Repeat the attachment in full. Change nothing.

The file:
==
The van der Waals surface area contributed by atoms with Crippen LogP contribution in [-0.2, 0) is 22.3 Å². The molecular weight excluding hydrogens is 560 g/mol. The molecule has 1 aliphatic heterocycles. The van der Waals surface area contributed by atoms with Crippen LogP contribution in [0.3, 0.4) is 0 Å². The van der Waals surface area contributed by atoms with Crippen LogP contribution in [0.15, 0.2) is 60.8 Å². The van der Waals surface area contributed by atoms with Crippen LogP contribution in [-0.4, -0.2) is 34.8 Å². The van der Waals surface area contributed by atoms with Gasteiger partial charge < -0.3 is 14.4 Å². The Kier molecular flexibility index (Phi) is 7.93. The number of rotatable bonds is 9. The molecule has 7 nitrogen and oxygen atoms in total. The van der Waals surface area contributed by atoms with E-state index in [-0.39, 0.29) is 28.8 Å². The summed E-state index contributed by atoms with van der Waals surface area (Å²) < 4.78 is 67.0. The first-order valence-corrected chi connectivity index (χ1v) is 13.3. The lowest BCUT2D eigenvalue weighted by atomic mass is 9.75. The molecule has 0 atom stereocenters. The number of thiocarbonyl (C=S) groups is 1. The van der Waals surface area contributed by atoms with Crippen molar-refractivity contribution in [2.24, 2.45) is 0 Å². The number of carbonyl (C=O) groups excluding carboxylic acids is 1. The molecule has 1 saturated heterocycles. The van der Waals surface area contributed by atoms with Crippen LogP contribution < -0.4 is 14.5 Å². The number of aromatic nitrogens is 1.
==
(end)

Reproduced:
The van der Waals surface area contributed by atoms with Crippen LogP contribution in [-0.2, 0) is 22.3 Å². The molecular weight excluding hydrogens is 560 g/mol. The molecule has 1 aliphatic heterocycles. The van der Waals surface area contributed by atoms with Crippen LogP contribution in [0.3, 0.4) is 0 Å². The van der Waals surface area contributed by atoms with Crippen LogP contribution in [0.15, 0.2) is 60.8 Å². The van der Waals surface area contributed by atoms with Crippen LogP contribution in [-0.4, -0.2) is 34.8 Å². The van der Waals surface area contributed by atoms with Gasteiger partial charge < -0.3 is 14.4 Å². The Kier molecular flexibility index (Phi) is 7.93. The number of rotatable bonds is 9. The molecule has 7 nitrogen and oxygen atoms in total. The van der Waals surface area contributed by atoms with E-state index in [-0.39, 0.29) is 28.8 Å². The summed E-state index contributed by atoms with van der Waals surface area (Å²) < 4.78 is 67.0. The first-order valence-corrected chi connectivity index (χ1v) is 13.3. The lowest BCUT2D eigenvalue weighted by atomic mass is 9.75. The molecule has 0 atom stereocenters. The number of thiocarbonyl (C=S) groups is 1. The van der Waals surface area contributed by atoms with Crippen molar-refractivity contribution in [2.24, 2.45) is 0 Å². The number of carbonyl (C=O) groups excluding carboxylic acids is 1. The molecule has 1 saturated heterocycles. The van der Waals surface area contributed by atoms with Crippen LogP contribution < -0.4 is 14.5 Å². The number of aromatic nitrogens is 1.